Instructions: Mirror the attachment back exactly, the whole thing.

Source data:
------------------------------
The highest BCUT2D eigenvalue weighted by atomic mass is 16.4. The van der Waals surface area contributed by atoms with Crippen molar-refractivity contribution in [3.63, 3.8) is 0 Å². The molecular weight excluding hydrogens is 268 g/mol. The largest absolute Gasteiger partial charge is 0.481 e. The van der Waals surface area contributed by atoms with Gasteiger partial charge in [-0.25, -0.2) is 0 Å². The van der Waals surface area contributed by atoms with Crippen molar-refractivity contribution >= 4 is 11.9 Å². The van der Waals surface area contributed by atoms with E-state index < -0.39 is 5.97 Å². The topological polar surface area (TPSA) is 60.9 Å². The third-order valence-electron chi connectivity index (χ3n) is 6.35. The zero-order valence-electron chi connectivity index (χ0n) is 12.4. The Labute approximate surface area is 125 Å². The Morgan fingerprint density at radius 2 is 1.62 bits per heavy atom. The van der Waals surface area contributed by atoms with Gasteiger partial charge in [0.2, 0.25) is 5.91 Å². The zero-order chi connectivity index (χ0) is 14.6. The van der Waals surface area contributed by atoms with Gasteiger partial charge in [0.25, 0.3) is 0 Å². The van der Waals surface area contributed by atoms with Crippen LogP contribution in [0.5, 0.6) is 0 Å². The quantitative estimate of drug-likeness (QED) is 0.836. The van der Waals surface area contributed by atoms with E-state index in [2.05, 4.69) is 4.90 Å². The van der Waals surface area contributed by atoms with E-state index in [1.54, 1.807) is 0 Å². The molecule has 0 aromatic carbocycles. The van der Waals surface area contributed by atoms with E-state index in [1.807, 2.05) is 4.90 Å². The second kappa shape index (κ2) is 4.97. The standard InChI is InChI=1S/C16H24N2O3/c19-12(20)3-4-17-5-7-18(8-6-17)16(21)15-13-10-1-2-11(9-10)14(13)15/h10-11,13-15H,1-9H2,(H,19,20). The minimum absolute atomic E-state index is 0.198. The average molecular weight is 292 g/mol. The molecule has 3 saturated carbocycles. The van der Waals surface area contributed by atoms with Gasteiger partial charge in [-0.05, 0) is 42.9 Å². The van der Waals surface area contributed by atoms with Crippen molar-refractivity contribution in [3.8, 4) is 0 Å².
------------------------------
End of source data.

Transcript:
The highest BCUT2D eigenvalue weighted by atomic mass is 16.4. The van der Waals surface area contributed by atoms with Crippen molar-refractivity contribution in [3.63, 3.8) is 0 Å². The molecular weight excluding hydrogens is 268 g/mol. The largest absolute Gasteiger partial charge is 0.481 e. The van der Waals surface area contributed by atoms with Gasteiger partial charge in [-0.25, -0.2) is 0 Å². The van der Waals surface area contributed by atoms with Crippen molar-refractivity contribution >= 4 is 11.9 Å². The van der Waals surface area contributed by atoms with E-state index < -0.39 is 5.97 Å². The topological polar surface area (TPSA) is 60.9 Å². The third-order valence-electron chi connectivity index (χ3n) is 6.35. The zero-order valence-electron chi connectivity index (χ0n) is 12.4. The Labute approximate surface area is 125 Å². The Morgan fingerprint density at radius 2 is 1.62 bits per heavy atom. The van der Waals surface area contributed by atoms with Gasteiger partial charge in [0.2, 0.25) is 5.91 Å². The zero-order chi connectivity index (χ0) is 14.6. The van der Waals surface area contributed by atoms with Gasteiger partial charge in [0.25, 0.3) is 0 Å². The van der Waals surface area contributed by atoms with Crippen LogP contribution in [0.5, 0.6) is 0 Å². The quantitative estimate of drug-likeness (QED) is 0.836. The van der Waals surface area contributed by atoms with E-state index in [2.05, 4.69) is 4.90 Å². The van der Waals surface area contributed by atoms with E-state index in [1.54, 1.807) is 0 Å². The molecule has 0 aromatic carbocycles. The van der Waals surface area contributed by atoms with E-state index in [1.807, 2.05) is 4.90 Å². The second kappa shape index (κ2) is 4.97. The standard InChI is InChI=1S/C16H24N2O3/c19-12(20)3-4-17-5-7-18(8-6-17)16(21)15-13-10-1-2-11(9-10)14(13)15/h10-11,13-15H,1-9H2,(H,19,20). The minimum absolute atomic E-state index is 0.198. The average molecular weight is 292 g/mol. The molecule has 3 saturated carbocycles. The van der Waals surface area contributed by atoms with Gasteiger partial charge in [-0.05, 0) is 42.9 Å². The van der Waals surface area contributed by atoms with Crippen molar-refractivity contribution in [3.8, 4) is 0 Å².